Molly M. Mahood – “Shakespeare’s Wordplay—Some Reappraisals”: A Reply.

"Shakespeare's Wordplay—Some Reappraisals": A Reply.

Molly M. Mahood

Published in Connotations Vol. 6.2 (1996/97)

Connotations' re-reviews, forty years on, of Shakespeare's Wordplay gave me great pleasure—the more so in that they all focus on my favourite play—but their kindness also leaves me feeling a bit of a fraud. I have never thought of myself as a real Shakespearean of the kind who could never rest with an unresolved crux under all those mattresses. From time to time I have been struck, even a bit hypnotised, by one or other aspect of Shakespeare's art and have tried to share that fascination with other playgoers and readers. Virtually the only "research" I did for the book in question consisted in heaving onto a desk and consulting the massive volumes of what my mentor, C. L. Wrenn, ironically called the little dictionary and which to me, as a loyal Londoner, will always be the New, and not the Oxford, English Dictionary.

Still, Oxford was where I wrote Shakespeare's Wordplay while I had a post there from 1947 to 1954. This means that it not only bears the signs of a particular epoch, the emancipatory Attlee years so well conjured up by David Laird, but it was the product of a particular place. (In fact my Winter's Tale chapter originated in a term's lectures of which I vividly recall the first, which was largely on "Go play, boy, play . . . ." A lifelong victim of spoonerism, I ended by reassuring the audience I did not intend to go through the line play by play.)

[→page 136]Surprisingly, in view of the elitism then prevalent at Oxford, the structure of the university and of the English School reinforced the general "emancipatory" trend of literary criticism at the time by encouraging the tyro critic to write for the general, though informed, reader. Specialisation was frowned upon; according to one's way of thinking, this reflected a genteel amateurism or (as I prefer to think) preserved the Johnsonian notion of humane learning. But simple fact was that, in teaching across the whole spectrum of English literature before 1832, there was no time to specialise. The texts were virtually all one read; and these texts—and this is a second point to be made about Oxford—were, because of the centuries covered, first and foremost poetry. I think the fine tuning required in the study of the Metaphysical poets in particular (on whom I had written my first book) came in useful when I approached Shakespeare's language, and as Maurice Hunt shows I was steeped in the Romantics as well.

A third Oxford influence needs to be noticed. As far as there was an acquiescence in any literary-critical trend of the time, it tended towards the theologisation of literature by such figures as C. S. Lewis and Charles Williams—and behind them, the later Eliot. I did not much like the Inkling's ethos or methods, but I did not escape their influence, and in the case of The Winter's Tale it certainly caused me, to superimpose on the play, as Kenneth Muir suggests and as Maurice Hunt skilfully demonstrates, a mythological pattern which did not satisfactorily match my response to its language. In point of fact, I found Bethell's reading too heavily theological, and hoped to counteract it by stressing the importance of the Sicilian scenes, but here I was up against another limitation of time and place: young women tutors, around 1950, did not explicate Shakespeare's bawdy, which could be left to Eric Partridge. This accounts for my choice of plays in which the puns were mostly uncomic, causing M. C. Bradbrook to complain of the "claustrophobic feeling of being shut in with Shakespeare, the Oxford (sic) English Dictionary, and a very good but incurably earnest preceptress."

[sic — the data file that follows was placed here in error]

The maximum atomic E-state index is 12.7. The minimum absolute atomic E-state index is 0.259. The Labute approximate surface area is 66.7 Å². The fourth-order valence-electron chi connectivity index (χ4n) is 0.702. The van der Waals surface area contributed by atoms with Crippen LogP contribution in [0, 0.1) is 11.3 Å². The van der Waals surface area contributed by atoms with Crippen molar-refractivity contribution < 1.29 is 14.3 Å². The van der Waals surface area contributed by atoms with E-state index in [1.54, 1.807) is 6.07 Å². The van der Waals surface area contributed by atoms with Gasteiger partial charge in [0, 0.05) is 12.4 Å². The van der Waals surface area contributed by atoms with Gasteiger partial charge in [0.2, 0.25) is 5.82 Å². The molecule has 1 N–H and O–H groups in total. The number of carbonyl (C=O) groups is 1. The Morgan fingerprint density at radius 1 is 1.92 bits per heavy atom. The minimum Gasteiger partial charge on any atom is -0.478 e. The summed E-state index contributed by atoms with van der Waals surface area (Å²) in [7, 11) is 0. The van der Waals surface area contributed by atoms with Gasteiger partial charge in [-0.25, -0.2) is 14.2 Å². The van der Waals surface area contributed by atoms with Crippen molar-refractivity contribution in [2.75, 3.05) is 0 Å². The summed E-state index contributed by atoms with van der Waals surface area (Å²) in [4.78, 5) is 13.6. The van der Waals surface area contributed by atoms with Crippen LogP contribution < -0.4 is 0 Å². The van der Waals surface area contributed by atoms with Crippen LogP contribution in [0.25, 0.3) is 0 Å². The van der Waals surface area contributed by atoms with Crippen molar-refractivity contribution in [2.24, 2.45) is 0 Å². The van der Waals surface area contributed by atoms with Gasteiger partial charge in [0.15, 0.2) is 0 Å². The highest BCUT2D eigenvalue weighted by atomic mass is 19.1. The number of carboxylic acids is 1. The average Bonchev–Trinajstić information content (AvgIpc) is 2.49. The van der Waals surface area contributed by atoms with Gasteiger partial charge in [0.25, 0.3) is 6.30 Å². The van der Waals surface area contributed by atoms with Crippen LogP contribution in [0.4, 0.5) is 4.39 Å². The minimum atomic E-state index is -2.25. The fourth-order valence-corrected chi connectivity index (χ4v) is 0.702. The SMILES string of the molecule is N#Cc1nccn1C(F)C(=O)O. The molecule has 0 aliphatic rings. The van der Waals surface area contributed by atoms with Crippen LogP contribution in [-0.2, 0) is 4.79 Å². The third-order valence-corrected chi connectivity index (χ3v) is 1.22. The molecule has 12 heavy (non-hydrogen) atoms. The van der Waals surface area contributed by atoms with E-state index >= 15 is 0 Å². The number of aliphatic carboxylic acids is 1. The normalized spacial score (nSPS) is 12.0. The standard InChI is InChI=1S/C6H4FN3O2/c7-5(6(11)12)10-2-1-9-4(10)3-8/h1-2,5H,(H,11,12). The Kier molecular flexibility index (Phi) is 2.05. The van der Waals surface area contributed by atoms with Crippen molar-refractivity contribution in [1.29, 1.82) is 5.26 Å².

Another review of the time, by R. A. Foakes, drew attention to another shortcoming of which I am now sharply aware: the book's lack of theatrical awareness and its overemphasis on complexities of language which can at best only be subliminally registered during a performance. [→page 137] This was brought home to me at Stratford in 1981. I opened my Winter's Tale programme to find a long quotation from Shakespeare's Wordplay about Leontes' jealousy being a sudden libidinous invasion. Of course I smirked like anything—until Leontes' jealousy erupted; then I realised that, if such a gifted actor as Patrick Stewart could not play the role convincingly according to my idea, the idea was almost certainly wrong. Because of my awareness of this deficiency in my discussion of The Winter's Tale, I particularly enjoyed Brian Gibbons's exploration of the play's non-verbal double meanings. Here, I felt, was an essay that directors should read for all its positive insights as well as its warnings against heavy-handed stage symbolism and—the blight of recent productions—the doubling of the roles of Hermione and Perdita.

So thank you, Inge Leimberg, for initiating these re-reviews as well as for your own testimony to the profit the book gave one very responsive reader. I am only sorry that Kenneth Muir is no longer here to receive my thanks.

Molly M. Mahood